Well enough in this case that I will eventually be adding the second book in this series to my TBR pile.  I want to know how the longer arc ends, even if I don’t care about most of the characters.  The events are compelling enough.

So yes, this is a kind of tortured review.  I like the setting, like the tech, love the conflict… but I have a hard time rooting for some of the characters.  Maybe that’s the point, or maybe it’s just my own spin on normal human beings that others won’t find too much fault with… but that is what I’m left with after reading this one.

Still… I’m going to be buying book 2, so take that as you will!

 

Gustavo Bondoni is an Argentine novelist and short story writer.  His own take on core SF can be found in two loosely linked novels: Siege and Incursion.

The First Love Never Dies Away Completely

When it comes to reading, the writers most responsible for my passion are probably Enid Blyton and the composite figure who went by the name of Franklin W. Dixon.  As a seven- to nine-year-old living in Zürich, a place where it got dark at a ridiculously early hour in winter, I would voraciously devour any age-appropriate mystery books in the school library – see number 5 on this list.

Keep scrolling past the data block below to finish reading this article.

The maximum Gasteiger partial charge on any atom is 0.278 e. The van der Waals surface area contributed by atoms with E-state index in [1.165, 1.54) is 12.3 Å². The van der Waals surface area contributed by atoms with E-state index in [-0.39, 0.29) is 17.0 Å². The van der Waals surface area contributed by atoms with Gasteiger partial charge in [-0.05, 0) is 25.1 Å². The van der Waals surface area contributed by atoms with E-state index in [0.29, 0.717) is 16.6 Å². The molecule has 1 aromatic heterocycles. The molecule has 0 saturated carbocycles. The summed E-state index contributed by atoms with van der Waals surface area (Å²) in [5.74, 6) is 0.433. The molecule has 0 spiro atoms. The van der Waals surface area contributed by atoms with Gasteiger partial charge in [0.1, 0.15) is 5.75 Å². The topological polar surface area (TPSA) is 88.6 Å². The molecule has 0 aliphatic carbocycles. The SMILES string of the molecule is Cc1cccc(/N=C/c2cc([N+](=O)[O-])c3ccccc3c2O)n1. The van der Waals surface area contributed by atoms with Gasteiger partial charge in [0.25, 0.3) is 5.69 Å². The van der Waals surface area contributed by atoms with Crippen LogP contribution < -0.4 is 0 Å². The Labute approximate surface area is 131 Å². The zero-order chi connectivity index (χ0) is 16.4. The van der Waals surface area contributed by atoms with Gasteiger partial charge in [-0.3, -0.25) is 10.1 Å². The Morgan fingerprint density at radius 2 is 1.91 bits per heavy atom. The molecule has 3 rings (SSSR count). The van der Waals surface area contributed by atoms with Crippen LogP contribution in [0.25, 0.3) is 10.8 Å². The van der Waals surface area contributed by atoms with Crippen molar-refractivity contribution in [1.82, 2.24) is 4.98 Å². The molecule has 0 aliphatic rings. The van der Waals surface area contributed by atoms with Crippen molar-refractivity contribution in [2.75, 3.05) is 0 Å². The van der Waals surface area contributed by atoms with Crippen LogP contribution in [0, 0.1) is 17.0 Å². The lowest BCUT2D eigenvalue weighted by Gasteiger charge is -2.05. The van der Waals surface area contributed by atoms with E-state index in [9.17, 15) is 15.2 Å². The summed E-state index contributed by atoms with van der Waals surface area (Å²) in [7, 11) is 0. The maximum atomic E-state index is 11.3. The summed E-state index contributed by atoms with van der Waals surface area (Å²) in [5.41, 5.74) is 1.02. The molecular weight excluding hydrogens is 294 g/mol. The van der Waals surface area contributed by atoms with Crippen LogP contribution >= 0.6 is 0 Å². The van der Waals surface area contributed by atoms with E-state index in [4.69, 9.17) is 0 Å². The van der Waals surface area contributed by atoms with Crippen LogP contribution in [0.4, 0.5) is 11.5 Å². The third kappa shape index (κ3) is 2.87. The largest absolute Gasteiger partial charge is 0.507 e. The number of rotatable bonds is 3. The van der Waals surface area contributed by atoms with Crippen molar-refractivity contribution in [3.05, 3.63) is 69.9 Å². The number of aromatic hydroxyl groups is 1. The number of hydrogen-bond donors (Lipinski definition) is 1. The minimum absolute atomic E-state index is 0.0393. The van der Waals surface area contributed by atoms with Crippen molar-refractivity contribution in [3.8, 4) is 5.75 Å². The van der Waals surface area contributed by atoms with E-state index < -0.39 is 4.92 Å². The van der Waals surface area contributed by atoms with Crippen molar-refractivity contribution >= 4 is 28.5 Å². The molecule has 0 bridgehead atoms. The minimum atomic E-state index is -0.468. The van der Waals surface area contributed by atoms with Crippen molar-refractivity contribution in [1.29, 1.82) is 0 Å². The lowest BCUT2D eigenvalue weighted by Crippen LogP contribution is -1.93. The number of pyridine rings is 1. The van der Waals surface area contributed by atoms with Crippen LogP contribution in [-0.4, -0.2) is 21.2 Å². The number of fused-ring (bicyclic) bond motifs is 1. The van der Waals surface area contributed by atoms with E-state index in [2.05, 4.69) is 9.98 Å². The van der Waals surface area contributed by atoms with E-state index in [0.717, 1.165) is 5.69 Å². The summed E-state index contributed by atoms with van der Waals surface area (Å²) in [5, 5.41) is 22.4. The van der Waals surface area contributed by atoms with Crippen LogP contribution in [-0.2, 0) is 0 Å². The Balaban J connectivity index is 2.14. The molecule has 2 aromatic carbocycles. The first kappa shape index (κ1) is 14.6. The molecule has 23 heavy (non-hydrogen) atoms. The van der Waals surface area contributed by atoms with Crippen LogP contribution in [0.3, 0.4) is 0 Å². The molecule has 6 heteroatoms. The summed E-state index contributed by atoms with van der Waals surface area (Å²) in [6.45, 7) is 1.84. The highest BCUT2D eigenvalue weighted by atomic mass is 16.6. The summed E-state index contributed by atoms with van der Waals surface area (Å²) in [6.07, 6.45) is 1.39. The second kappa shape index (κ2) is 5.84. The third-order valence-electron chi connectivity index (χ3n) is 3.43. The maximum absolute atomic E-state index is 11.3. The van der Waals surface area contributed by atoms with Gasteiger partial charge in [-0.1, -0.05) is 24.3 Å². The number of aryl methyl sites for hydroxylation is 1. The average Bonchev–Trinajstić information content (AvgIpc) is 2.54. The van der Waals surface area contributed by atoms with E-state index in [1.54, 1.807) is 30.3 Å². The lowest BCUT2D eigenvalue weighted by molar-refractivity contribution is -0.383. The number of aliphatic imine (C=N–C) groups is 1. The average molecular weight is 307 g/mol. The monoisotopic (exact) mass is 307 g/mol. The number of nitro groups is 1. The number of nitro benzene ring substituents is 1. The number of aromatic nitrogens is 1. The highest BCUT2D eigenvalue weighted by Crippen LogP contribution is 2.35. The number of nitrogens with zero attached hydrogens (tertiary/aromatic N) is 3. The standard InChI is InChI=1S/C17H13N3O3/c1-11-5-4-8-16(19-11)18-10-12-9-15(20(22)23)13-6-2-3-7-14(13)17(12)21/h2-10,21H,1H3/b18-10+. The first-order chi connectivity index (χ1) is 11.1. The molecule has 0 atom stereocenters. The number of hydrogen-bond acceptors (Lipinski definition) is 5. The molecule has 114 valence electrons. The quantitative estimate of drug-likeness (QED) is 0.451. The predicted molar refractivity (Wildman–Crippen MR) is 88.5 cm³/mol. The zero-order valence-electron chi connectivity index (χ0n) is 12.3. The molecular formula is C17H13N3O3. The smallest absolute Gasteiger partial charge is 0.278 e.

Interestingly enough, I also had my first brush with science fiction and fantasy literature by reading The White Mountains… but it didn’t seem to have stuck.

Another Fine Myth by Robert Asprin

I owe my love of the SFF genre, and my writing career, to someone unexpected: Robert Asprin.  He was quite big in the 1980s, and one day, randomly waiting for my mother to finish buying stuff at a Kroger at age ten or eleven, I picked up Another Fine Myth from the rack, probably because I liked the cover of the Ace paperback.

I was hooked.

Forever.

Yes, this isn’t mainstream fantasy.  It’s the equivalent of H2G2 for fantasy.  But, they are still the benchmark for laugh out loud comedy in the genre.  Just as the H2G2 books haven’t been surpassed by anyone for sheer comedy in SF, these are still the benchmark for fantasy (I’m also a huge Discworld fan, but those usually put the story before the comedy and just feel a bit less jokey to me).